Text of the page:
In Alaska's arctic communities, Inuit contemplating the need to relocate have reported that the loss of sea ice would make them feel like they are lost or going crazy. Zika and other vector-borne diseases have been a concern primarily for people in the southeastern United States. Recent research on the long-range internal migration of people from the coasts to the interior suggests a broader national concern regarding "climate augmentation" of disease. These are just two examples of the many public health effects we can expect as climate change forces people to uproot themselves.
In the future, extreme climate events — including more severe fast-acting coastal storms, rising seas, and more widespread droughts — will dislocate people and affect our public health infrastructure.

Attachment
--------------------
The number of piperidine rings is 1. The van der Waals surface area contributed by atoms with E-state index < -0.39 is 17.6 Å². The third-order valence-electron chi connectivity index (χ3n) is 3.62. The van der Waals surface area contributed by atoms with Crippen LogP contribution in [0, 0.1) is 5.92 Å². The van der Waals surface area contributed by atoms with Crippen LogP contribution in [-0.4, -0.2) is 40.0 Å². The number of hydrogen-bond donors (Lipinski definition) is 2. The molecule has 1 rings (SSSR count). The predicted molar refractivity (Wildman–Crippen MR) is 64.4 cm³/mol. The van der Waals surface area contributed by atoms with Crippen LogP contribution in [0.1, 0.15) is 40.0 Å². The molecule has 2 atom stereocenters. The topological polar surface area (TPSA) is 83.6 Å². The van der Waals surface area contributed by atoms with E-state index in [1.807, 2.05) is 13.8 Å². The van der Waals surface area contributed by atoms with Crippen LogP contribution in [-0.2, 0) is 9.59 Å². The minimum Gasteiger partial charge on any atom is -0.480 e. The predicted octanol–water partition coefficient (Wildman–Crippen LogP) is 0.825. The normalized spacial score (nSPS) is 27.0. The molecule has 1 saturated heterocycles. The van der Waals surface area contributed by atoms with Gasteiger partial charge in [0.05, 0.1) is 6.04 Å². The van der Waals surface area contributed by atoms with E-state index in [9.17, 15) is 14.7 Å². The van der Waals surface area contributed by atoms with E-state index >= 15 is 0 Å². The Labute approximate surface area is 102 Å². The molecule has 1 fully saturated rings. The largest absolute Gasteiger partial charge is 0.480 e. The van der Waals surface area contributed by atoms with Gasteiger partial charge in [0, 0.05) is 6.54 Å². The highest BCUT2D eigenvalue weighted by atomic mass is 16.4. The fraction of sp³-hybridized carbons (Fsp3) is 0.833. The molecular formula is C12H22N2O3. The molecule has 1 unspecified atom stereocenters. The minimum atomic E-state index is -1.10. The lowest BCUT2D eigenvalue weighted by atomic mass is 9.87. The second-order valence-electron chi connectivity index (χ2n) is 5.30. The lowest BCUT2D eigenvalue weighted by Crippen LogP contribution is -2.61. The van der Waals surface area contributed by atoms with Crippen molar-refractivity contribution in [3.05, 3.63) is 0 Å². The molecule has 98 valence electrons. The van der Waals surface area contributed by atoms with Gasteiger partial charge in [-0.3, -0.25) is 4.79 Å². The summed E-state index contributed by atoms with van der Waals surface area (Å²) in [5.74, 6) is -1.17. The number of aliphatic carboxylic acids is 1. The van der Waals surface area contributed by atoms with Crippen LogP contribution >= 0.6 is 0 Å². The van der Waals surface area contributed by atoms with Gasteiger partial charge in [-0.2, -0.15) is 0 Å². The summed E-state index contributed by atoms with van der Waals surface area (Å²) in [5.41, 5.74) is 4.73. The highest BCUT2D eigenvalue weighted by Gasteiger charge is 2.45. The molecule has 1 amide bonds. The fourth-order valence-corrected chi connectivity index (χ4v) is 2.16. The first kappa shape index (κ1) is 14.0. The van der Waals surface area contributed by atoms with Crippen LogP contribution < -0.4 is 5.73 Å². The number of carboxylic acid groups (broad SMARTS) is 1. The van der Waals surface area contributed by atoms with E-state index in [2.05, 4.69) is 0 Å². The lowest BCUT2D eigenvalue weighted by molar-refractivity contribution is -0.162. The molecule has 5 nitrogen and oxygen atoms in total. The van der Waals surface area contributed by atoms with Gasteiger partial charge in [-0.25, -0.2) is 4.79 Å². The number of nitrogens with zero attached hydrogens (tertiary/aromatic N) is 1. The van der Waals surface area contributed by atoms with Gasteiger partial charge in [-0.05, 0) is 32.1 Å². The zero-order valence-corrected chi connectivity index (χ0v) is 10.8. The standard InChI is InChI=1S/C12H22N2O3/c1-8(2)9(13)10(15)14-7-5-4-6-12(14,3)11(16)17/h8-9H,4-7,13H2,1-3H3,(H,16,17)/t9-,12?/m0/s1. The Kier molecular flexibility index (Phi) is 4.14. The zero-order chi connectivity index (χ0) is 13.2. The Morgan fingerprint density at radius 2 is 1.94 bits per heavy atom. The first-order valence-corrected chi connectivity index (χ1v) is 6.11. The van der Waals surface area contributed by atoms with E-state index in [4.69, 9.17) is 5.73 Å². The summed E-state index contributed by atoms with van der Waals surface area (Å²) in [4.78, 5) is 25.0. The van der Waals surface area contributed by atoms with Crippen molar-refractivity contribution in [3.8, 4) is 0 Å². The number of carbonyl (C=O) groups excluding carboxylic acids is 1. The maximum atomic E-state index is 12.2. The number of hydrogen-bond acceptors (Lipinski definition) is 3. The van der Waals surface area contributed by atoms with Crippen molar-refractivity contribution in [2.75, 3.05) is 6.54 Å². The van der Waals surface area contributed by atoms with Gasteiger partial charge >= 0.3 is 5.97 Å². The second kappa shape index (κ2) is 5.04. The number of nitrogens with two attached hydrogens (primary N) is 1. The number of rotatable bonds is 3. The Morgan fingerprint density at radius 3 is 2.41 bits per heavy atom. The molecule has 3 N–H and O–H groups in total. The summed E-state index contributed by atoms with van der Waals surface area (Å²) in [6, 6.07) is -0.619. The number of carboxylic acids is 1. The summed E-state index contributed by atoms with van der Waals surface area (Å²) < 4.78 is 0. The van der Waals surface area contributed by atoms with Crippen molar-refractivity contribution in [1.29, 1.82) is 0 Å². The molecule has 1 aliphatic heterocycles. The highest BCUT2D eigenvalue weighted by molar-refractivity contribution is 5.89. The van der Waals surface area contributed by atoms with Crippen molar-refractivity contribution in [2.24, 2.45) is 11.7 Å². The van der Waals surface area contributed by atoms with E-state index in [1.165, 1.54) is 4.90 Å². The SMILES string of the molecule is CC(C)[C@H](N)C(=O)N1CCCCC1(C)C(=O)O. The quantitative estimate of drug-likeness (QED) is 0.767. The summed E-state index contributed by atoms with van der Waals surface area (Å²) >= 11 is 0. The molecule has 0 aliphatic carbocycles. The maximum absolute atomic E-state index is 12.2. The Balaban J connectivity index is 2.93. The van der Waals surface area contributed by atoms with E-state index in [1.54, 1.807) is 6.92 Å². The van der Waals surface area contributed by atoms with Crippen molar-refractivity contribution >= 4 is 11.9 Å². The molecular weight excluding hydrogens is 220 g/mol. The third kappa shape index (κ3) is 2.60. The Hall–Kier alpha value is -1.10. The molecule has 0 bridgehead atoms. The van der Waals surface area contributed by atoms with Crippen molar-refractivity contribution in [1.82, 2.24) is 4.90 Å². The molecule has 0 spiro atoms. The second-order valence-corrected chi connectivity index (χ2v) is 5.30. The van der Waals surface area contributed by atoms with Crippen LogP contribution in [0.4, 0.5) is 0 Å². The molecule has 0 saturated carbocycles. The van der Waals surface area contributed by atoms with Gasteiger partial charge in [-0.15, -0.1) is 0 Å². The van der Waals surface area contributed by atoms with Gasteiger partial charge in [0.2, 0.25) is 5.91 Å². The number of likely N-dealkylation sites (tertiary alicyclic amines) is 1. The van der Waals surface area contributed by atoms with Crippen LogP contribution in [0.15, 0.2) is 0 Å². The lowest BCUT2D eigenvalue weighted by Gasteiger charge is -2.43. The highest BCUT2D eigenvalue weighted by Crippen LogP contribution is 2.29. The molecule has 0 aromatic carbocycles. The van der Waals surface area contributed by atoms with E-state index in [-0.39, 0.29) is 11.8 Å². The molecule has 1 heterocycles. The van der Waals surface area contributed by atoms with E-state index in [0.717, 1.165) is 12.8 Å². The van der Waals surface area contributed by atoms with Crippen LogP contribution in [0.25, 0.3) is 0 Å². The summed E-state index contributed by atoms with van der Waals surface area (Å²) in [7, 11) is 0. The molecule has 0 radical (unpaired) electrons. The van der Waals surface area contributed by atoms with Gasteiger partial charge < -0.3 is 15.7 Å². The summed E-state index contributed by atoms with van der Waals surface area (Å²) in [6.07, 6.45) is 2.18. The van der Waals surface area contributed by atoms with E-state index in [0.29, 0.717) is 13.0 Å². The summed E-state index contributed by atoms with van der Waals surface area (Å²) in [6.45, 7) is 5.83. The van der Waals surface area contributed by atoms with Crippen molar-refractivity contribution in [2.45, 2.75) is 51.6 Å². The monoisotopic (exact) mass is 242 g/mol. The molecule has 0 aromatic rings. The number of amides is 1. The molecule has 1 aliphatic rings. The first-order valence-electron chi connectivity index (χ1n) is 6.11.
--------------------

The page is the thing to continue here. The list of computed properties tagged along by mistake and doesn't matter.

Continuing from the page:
Migration can result in poor health outcomes when migrants find they have to face marginalization and discrimination, poverty, exposure to disease vectors, malnutrition, and crowding. Host communities may also experience increased demand on health services as they seek to accommodate migrants.
Climate change leads to three types of migration-related effects on health: 1) primary or direct effects such as injuries and death resulting from extreme weather events; 2) secondary or indirect effects from the increased geographical range of and populations exposed to new diseases; and 3) tertiary or delayed effects from disrupted ...